At the same time, Barnouw does have a point. The policeman, like the cowboy, always had the potential of becoming a tragic hero, and Dragnet’s Joe Friday tracked down more than one dishonest cop brought down by his failure to follow procedure in his honest pursuit of justice. And it was always a given that the private eye was a different type of character, the dark side of society, performing a public service that the public (in the guise of the official organs of law enforcement) accepted only reluctantly. They may have secretly envied the P.I.’s freedom from official rules, but those rules were nonetheless respected.

Now, however, things were different.

In reality, life had never been as simple as it had been depicted in television.* An event such as the botched Bay of Pigs operation revealed the extent – the need, if you will – for the United States to take action in foreign countries in order to protect its own interests. Barnouw thinks this required an adjustment in the way we thought:

*Just as it was never as corrupt as it is often portrayed today.
To many Americans, accustomed to a national image of clean uprightness – the cowboy – the revelations were disturbing and called for some adjusting. They seemed to require either indignation or rationalization. For most people, rationalization was the easier solution. If our government had really developed a “department of dirty tricks” to organize putsches, unseat rulers, and murder when necessary, all masked by elaborate fictions, it must have been brought on by dire necessities.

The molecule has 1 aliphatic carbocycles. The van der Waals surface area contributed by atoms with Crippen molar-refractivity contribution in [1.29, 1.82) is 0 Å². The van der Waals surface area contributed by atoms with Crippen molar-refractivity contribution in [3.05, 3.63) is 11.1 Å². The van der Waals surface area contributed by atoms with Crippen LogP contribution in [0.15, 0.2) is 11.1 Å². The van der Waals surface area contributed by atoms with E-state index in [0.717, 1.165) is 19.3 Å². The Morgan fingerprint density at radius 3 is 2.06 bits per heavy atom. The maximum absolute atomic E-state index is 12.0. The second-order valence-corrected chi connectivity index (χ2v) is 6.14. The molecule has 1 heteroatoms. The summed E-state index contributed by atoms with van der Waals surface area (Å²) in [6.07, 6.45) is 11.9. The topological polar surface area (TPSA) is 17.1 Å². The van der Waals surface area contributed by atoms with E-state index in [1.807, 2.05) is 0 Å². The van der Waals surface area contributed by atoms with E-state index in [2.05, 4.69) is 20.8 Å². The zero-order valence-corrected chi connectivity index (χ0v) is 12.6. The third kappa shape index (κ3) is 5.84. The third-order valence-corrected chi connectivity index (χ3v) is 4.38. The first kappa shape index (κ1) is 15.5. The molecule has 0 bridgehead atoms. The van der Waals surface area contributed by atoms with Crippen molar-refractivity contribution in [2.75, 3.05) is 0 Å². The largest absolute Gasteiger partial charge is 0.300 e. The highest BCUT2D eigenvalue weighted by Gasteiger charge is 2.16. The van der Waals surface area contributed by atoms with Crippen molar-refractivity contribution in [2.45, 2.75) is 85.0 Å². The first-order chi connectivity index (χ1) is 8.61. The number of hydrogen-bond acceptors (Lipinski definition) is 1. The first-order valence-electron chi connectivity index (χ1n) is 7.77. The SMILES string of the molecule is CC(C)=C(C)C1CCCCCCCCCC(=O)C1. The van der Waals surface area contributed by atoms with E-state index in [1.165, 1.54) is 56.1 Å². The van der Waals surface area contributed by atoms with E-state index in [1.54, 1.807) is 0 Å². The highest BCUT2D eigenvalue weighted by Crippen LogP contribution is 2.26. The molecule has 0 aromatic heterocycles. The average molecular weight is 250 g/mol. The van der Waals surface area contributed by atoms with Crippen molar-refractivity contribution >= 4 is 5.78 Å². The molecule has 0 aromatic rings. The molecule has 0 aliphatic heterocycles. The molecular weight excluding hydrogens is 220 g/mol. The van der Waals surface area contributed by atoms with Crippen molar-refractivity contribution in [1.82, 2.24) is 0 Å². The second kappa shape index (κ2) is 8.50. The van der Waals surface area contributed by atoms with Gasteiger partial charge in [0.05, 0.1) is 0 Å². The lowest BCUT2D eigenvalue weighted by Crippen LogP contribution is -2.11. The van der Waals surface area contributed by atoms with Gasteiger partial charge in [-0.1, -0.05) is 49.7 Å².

Barnouw quotes an article by Robert Lewis Shayon in Saturday Review as to what was wrong with all this:
The heroes of Mission: Impossible, for pay and at government instigation, interfere directly in the affairs of foreign nations with whom we are at peace and from whom no direct threat to our safety emanates.
They break the laws of these nations.  It pretends that individual Americans are morally impeccable when they break the laws of a foreign nation under the shield of our ideology. . . in emergent nations the viewer may say: “The Americans are telling us, in these programs, that this is the way to run a society.”

The end result of such programming was that the viewer was subconsciously taught to "accept the government’s assertions without exception."

Here, I think Barnouw (and Shayon) is much too willing to attach a sort of moral equivalence between the United States and the Soviet Union. In the struggle between good and evil, one must be careful to use whatever resources are at hand while at the same time resisting the temptation to use the tools of evil against evil. That’s not an easy balance to maintain, but one must be willing to grant best intentions to those who, in their efforts to act in America’s best interests, may have crossed that line. In this sense Barnouw too often cynically dismisses the sincerity of those in the government who truly believed in the rightness of the American cause and were determined to act in its best interests.